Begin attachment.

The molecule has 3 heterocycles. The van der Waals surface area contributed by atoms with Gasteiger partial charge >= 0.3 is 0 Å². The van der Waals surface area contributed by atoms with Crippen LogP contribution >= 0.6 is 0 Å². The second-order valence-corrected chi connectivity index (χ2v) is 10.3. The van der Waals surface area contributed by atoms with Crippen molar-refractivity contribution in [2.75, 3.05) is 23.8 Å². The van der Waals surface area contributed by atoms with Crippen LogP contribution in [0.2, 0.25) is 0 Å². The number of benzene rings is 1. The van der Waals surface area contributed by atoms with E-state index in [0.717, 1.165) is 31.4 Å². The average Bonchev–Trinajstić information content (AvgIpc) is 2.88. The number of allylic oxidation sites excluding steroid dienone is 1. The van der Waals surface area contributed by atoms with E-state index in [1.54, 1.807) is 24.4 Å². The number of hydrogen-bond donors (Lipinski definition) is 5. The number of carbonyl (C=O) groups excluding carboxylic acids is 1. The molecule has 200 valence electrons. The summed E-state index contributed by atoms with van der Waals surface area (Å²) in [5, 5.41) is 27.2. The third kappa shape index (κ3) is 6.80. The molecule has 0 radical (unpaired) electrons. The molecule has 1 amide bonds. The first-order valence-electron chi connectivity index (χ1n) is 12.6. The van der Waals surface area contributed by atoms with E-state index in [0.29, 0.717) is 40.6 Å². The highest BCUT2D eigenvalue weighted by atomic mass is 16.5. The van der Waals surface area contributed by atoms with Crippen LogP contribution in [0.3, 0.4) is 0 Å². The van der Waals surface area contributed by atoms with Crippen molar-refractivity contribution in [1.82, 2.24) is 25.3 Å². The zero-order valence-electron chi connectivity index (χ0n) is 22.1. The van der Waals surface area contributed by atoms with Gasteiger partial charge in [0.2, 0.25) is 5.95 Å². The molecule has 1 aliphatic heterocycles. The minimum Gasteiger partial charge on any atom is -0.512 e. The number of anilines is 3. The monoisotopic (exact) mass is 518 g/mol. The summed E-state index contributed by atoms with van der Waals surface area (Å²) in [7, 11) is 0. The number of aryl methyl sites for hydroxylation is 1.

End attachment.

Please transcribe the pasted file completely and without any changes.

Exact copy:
The molecule has 3 heterocycles. The van der Waals surface area contributed by atoms with Gasteiger partial charge >= 0.3 is 0 Å². The van der Waals surface area contributed by atoms with Crippen LogP contribution >= 0.6 is 0 Å². The second-order valence-corrected chi connectivity index (χ2v) is 10.3. The van der Waals surface area contributed by atoms with Crippen molar-refractivity contribution in [2.75, 3.05) is 23.8 Å². The van der Waals surface area contributed by atoms with Crippen LogP contribution in [0.2, 0.25) is 0 Å². The number of benzene rings is 1. The van der Waals surface area contributed by atoms with E-state index in [0.717, 1.165) is 31.4 Å². The average Bonchev–Trinajstić information content (AvgIpc) is 2.88. The number of allylic oxidation sites excluding steroid dienone is 1. The van der Waals surface area contributed by atoms with E-state index in [1.54, 1.807) is 24.4 Å². The number of hydrogen-bond donors (Lipinski definition) is 5. The number of carbonyl (C=O) groups excluding carboxylic acids is 1. The molecule has 200 valence electrons. The summed E-state index contributed by atoms with van der Waals surface area (Å²) in [5, 5.41) is 27.2. The third kappa shape index (κ3) is 6.80. The molecule has 0 radical (unpaired) electrons. The molecule has 1 amide bonds. The first-order valence-electron chi connectivity index (χ1n) is 12.6. The van der Waals surface area contributed by atoms with E-state index in [0.29, 0.717) is 40.6 Å². The highest BCUT2D eigenvalue weighted by atomic mass is 16.5. The van der Waals surface area contributed by atoms with Crippen LogP contribution in [0.3, 0.4) is 0 Å². The van der Waals surface area contributed by atoms with Crippen molar-refractivity contribution in [1.82, 2.24) is 25.3 Å². The zero-order valence-electron chi connectivity index (χ0n) is 22.1. The van der Waals surface area contributed by atoms with Gasteiger partial charge in [0.2, 0.25) is 5.95 Å². The molecule has 1 aliphatic heterocycles. The minimum Gasteiger partial charge on any atom is -0.512 e. The number of anilines is 3. The monoisotopic (exact) mass is 518 g/mol. The summed E-state index contributed by atoms with van der Waals surface area (Å²) in [7, 11) is 0. The number of aryl methyl sites for hydroxylation is 1.